Law Decree no. 23 of April 8, 2020, which entered into force as of today, in addition to extending the suspension of civil proceedings until May 11, 2020 (Article 36) and postponing the entering into force of the Italian Code of Business Crisis to September 21, 2021 (Article 5)
Yesterday, April 6 2020, the Council of Minister passed a Law Decree concerning “Urgent measures with regard to access to credit, postponement of obligations on companies, granting of special powers in the sectors of strategic importance and justice”. Urgent measures
Il D.L., 8 aprile 2020, n. 23, ed entrato in vigore in data odierna, oltre ad avere previsto la proroga della sospensione dei termini processuali civili fino all’11 maggio 2020 (art. 36) ed il differimento dell’entrate in vigore del codice della crisi d’impresa al 21 settembre 2021 (art.5).
Il Consiglio dei ministri di ieri, 6 aprile 2020, ha approvato un decreto legge avente ad oggetto “Misure urgenti in materia di accesso al credito e rinvio di adempimenti per le imprese, nonché di poteri speciali nei settori di rilevanza strategica e di giustizia”. Misure urgenti in materia di accesso al credito e rinvio di adempimenti per le imprese
The European Data Protection Board (EDPB) at the end of its ninth plenary session held on April 9 and 10th, 2019, released draft guidelines on the contractual necessity legal basis for processing personal data in the context of the provision of online services to data subjects (Guidelines 2/2019 on “the processing of personal data under Article 6 (1) (b) GDPR in the context of the provision of online services to data subjects”). The guidelines highlight the narrow scope of the contractual necessity legal basis. In particular the guidelines concern with the applicability of Article 6 (1)b) GDPR to processing of personal data in the context of contracts for online services. The scope of the guidelines is to outline the elements of lawful processing under Article 6 (1)(b), but particularly to clarify the concept of “necessity” since Article 6(1)(b) GDPR provides a lawful basis for processing where “processing is necessary for the performance of a contract to which the data subject is party or in order to take steps at the request of the data subject prior to entering into a contract”. Article 6(1) (b) GDPR applies where either of two conditions are met: the processing is objectively necessary for the performance of a contract with a data subject, or the processing is objectively necessary in order to take pre-contractual steps at the request of a data subject. The EDPB specifies, “assessing what is ‘necessary’ involves a combined, fact-based assessment of the processing “for the objective pursued and of whether it is less intrusive compared to other options for achieving the same goal”. If there are realistic, less intrusive alternatives, the processing is not ‘necessary’”. Therefore, Article 6(1) (b) GDPR will not be an appropriate legal basis for processing which is useful but not objectively necessary for performing the contractual service or for taking relevant pre-contractual steps at the request of the data subject, even if it is necessary for the data controller’s other business purposes. With respect to the first of the two alternative abovementioned conditions, the processing is necessary for performance of a contract with the data subject, the EDPB underlines that a data controller can rely on the legal basis of Article 6 (1)(b) GDPR only if he can establish that the processing takes place in the context of a valid contract with the data subject and overall that processing is necessary in order for the specific contract with the data subject to be performed. Where a data controller cannot demonstrate such necessity, he needs to consider another legal basis for processing personal data. As clearly pointed out in the EDBP guidelines, merely referencing or mentioning data processing in a contract is not enough to bring the processing in question within the scope of Article 6(1)(b). In order to establish that the processing is based on the performance of a contract with the data subject, it is essential to assess what is objectively necessary to perform the contract. For applicability of Article 6(1)(b), it is required that the processing is objectively necessary for a purpose that is integral to the delivery of the contractual service to the data subject. The data controller should be able to demonstrate how the main object of the specific contract with the data subject cannot be performed if the specific processing of the personal data does not occur. The provision that the processing is necessary in order to take pre-contractual steps at the request of a data subject is the second conditions for applicability of Article 6 (1)(b) GDPR as legal basis for the processing of personal data. Referring to this condition, the EDBP explains that it is a provision which reflects the possibility, in some cases, for preliminary processing of personal data to be necessary before entering into a contract in order to facilitate the actual entering into a contract, but it stresses that in any case, this provision would not cover unsolicited marketing or other processing which are carried out solely on the initiative of the data controller, or at the request of a third party. At the end of these guidelines, the EDPB deals with the applicability of Article 6 (1)(b) GDPR in some specific situations, namely: (i) processing for service improvement, (ii) processing for fraud prevention, (iii) processing for online behavioural advertising and (iv) processing for personalization of content. According to EDPB, processing for service improvement is unlikely to satisfy the “necessity threshold”. In most cases, the collection of information on how users engage with the service cannot be considered as necessary for the provision of the service because the service can be delivered without the processing of such personal data. Similarly, processing for fraud prevention will also be unnecessary, but could be carried out under another basis in Article 6 GDPR, such as legal obligation or legitimate interest. The Board considers that behavioural advertising does not constitute a necessary element of online services. The EDPB points out it would be hard to argue that the contract had not been performed because there were no behavioural ads, bearing in mind, in particular, that data subjects have the right under Article 21 GDPR to object to processing of their data for direct marketing purposes. Further to this, the Board stresses that “Article 6(1) (b) cannot provide a lawful basis for online behavioural advertising simply because such advertising indirectly funds the provision of the service. Although such processing may support the delivery of a service, it is separate from the objective purpose of the contract between the user and the service provider, and therefore not necessary for the performance of the contract at issue.” Referring to processing for personalization of content, the EDPB acknowledges that personalization of content may, but does not always, be an essential element of certain online services and therefore considered as necessary for the performance of a contract. However, the Board highlights that whether such processing can be regarded as an intrinsic aspect of an online service depends on many factors such as the…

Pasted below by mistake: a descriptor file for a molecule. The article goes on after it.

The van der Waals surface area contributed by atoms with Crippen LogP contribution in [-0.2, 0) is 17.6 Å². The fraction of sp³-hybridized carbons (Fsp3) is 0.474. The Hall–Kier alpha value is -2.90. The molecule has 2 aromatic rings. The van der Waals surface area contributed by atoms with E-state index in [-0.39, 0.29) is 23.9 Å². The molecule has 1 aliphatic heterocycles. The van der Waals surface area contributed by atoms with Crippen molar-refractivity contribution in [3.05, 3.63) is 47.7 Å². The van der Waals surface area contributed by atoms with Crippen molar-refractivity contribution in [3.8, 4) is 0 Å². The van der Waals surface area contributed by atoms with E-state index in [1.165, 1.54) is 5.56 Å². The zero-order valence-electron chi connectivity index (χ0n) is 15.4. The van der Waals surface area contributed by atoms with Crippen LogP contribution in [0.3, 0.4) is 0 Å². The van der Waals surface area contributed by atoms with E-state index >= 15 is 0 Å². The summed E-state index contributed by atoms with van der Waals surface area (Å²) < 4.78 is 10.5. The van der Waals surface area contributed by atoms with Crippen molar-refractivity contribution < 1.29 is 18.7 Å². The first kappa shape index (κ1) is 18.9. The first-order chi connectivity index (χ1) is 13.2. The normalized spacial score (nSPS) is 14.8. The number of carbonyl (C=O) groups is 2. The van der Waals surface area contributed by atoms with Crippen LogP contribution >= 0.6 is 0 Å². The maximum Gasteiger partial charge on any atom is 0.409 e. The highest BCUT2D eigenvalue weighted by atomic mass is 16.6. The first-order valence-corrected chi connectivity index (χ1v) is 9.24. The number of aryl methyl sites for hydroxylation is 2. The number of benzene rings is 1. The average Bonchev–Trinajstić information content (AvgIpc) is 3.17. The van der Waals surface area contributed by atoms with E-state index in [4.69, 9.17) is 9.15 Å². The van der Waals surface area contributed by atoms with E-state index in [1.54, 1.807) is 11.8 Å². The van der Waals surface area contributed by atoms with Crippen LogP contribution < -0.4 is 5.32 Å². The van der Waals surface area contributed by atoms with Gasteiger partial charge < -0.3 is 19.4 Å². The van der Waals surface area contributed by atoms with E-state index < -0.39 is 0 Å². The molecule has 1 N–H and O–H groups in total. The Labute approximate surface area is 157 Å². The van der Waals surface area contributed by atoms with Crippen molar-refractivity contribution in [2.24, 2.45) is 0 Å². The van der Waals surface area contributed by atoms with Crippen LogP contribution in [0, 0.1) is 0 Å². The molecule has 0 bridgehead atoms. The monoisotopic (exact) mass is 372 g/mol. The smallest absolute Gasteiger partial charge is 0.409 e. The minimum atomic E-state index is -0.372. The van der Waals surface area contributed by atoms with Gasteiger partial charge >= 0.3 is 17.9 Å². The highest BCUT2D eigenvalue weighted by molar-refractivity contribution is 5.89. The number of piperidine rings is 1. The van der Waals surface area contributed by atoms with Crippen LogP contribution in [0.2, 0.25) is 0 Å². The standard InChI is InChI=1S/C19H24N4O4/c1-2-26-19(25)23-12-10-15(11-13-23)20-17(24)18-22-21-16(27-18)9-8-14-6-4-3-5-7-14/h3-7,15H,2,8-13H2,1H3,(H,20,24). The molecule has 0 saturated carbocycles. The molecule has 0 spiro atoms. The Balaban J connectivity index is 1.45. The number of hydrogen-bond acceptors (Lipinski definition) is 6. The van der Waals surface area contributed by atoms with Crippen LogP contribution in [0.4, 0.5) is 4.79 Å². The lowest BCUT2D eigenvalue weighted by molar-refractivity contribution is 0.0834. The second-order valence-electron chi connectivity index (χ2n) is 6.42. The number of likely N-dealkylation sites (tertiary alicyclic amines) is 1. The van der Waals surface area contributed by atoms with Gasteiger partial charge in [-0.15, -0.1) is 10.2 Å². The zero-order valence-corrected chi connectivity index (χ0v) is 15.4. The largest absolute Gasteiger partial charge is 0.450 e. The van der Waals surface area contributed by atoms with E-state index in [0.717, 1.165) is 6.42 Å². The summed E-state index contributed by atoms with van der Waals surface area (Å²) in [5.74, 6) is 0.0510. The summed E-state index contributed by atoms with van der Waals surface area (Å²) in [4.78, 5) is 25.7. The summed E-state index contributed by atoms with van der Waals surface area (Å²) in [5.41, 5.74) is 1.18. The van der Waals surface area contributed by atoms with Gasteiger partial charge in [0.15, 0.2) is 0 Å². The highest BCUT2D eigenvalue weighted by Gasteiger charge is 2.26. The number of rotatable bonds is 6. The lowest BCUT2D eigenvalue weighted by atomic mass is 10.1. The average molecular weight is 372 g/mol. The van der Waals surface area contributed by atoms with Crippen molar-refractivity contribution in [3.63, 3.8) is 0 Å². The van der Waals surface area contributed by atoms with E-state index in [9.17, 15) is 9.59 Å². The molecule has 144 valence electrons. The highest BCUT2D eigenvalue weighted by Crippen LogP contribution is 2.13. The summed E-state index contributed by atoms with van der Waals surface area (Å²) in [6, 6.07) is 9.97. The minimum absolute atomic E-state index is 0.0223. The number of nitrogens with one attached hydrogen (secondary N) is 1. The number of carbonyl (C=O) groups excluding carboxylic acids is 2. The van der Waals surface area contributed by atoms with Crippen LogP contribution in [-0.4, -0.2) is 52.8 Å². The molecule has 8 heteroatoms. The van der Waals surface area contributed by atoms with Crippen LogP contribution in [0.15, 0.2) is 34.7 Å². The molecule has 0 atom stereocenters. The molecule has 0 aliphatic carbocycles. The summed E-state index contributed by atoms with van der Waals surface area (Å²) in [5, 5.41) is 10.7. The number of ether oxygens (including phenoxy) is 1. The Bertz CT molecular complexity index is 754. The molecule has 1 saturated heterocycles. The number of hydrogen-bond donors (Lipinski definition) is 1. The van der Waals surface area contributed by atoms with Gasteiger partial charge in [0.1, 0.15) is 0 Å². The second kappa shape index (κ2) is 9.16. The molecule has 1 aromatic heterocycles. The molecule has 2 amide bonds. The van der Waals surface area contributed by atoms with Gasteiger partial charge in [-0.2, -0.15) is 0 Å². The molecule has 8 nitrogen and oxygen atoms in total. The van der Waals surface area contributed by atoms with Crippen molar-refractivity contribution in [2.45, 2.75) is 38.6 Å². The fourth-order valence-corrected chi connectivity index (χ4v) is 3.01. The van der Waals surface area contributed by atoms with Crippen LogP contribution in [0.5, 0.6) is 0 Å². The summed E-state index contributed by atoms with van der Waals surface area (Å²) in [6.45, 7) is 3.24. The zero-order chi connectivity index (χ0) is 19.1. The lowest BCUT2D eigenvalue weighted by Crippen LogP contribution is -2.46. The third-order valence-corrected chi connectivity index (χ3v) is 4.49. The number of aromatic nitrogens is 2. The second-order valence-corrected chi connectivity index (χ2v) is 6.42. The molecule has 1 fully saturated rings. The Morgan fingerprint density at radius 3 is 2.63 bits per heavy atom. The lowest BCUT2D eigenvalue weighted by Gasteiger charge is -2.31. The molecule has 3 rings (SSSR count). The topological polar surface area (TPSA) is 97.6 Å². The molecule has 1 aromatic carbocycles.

The Consultative Committee on Convention 108, chaired since 2016 by the Italian Garante della Protezione dei dati personali, released the guidelines on artificial intelligence and data protection. The Council of Europe established the Convention 108 (Convention for the Protocol of Individuals with regard to Automatic Processing of Personal Data) in 1981, and the Committee worked at updating the provisions of the Convention to a more technological world and in particular focusing on Artificial Intelligence (“AI”). The set of Guidelines cover (i) general principles, (ii) guidelines to AI developers, manufacturers, and service providers and (iii) legislators and policy makers.
La Corte di Giustizia UE con la sentenza del 12 giugno scorso (causa C-163/16) ha dato ragione allo stilista francese, Christian Louboutin che aveva chiesto di proteggere il proprio marchio e il caratteristico colore rosso delle suole delle sue scarpe, contro la catena olandese Van Haren, che vendeva scarpe col tacco alto dalla suola rossa.
Il Regolamento UE 2016/679 (General Data Protection Regulation o GDPR) si propone di armonizzare le previsioni in materia di privacy a livello europeo, abrogando la direttiva 95/46/CEE, recepita nel nostro ordinamento dal d.lgs. 196/2003 (Codice della Privacy). Il Regolamento, che è immediatamente applicabile in ogni Stato dell’Unione Europea, apporta grandi novità sul piano della tutela dei diritti della persona, tutela che viene largamente ampliata in ragione del valore economico che attualmente questi dati hanno assunto. Ciò che cambia per le imprese è che, se da un lato, il Regolamento prevede strumenti per responsabilizzare maggiormente i titolari del trattamento, dall’altro, stabilisce significative semplificazioni.